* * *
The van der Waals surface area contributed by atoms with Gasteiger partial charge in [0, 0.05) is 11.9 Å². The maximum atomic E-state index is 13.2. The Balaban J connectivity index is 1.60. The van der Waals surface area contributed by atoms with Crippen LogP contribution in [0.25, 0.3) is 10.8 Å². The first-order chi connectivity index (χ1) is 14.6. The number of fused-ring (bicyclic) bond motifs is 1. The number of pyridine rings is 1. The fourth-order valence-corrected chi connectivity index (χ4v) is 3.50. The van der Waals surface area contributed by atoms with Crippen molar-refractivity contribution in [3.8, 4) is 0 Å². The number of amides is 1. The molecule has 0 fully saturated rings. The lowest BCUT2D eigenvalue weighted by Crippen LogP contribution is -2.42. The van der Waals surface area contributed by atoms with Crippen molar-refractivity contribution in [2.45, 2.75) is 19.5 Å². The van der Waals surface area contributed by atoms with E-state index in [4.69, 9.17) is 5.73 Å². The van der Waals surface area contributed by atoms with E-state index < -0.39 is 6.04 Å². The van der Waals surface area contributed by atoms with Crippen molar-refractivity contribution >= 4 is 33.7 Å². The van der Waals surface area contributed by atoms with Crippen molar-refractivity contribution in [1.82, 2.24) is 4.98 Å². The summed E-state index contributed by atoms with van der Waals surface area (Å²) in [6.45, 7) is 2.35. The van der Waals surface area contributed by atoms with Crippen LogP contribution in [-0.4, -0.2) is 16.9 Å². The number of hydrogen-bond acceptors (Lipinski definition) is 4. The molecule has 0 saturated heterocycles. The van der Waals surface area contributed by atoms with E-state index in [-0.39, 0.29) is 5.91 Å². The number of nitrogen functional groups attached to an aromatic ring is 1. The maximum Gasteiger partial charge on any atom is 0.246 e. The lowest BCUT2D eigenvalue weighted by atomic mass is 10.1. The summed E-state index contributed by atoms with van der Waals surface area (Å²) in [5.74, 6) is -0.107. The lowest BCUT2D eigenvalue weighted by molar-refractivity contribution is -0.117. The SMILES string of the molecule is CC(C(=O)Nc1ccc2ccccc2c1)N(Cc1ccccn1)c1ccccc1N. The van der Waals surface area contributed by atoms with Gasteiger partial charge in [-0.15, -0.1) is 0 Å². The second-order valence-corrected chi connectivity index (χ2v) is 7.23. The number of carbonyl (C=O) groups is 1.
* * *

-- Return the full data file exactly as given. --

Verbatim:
The van der Waals surface area contributed by atoms with Gasteiger partial charge in [0, 0.05) is 11.9 Å². The maximum atomic E-state index is 13.2. The Balaban J connectivity index is 1.60. The van der Waals surface area contributed by atoms with Crippen LogP contribution in [0.25, 0.3) is 10.8 Å². The first-order chi connectivity index (χ1) is 14.6. The number of fused-ring (bicyclic) bond motifs is 1. The number of pyridine rings is 1. The fourth-order valence-corrected chi connectivity index (χ4v) is 3.50. The van der Waals surface area contributed by atoms with Crippen molar-refractivity contribution in [3.8, 4) is 0 Å². The number of amides is 1. The molecule has 0 fully saturated rings. The lowest BCUT2D eigenvalue weighted by Crippen LogP contribution is -2.42. The van der Waals surface area contributed by atoms with Crippen molar-refractivity contribution in [2.45, 2.75) is 19.5 Å². The van der Waals surface area contributed by atoms with E-state index in [4.69, 9.17) is 5.73 Å². The van der Waals surface area contributed by atoms with E-state index < -0.39 is 6.04 Å². The van der Waals surface area contributed by atoms with Crippen molar-refractivity contribution >= 4 is 33.7 Å². The van der Waals surface area contributed by atoms with Crippen molar-refractivity contribution in [1.82, 2.24) is 4.98 Å². The summed E-state index contributed by atoms with van der Waals surface area (Å²) in [6.45, 7) is 2.35. The van der Waals surface area contributed by atoms with Crippen LogP contribution in [-0.4, -0.2) is 16.9 Å². The number of hydrogen-bond acceptors (Lipinski definition) is 4. The molecule has 0 saturated heterocycles. The van der Waals surface area contributed by atoms with E-state index in [-0.39, 0.29) is 5.91 Å². The number of nitrogen functional groups attached to an aromatic ring is 1. The maximum Gasteiger partial charge on any atom is 0.246 e. The lowest BCUT2D eigenvalue weighted by atomic mass is 10.1. The summed E-state index contributed by atoms with van der Waals surface area (Å²) in [5.74, 6) is -0.107. The lowest BCUT2D eigenvalue weighted by molar-refractivity contribution is -0.117. The SMILES string of the molecule is CC(C(=O)Nc1ccc2ccccc2c1)N(Cc1ccccn1)c1ccccc1N. The van der Waals surface area contributed by atoms with Gasteiger partial charge in [-0.15, -0.1) is 0 Å². The second-order valence-corrected chi connectivity index (χ2v) is 7.23. The number of carbonyl (C=O) groups is 1.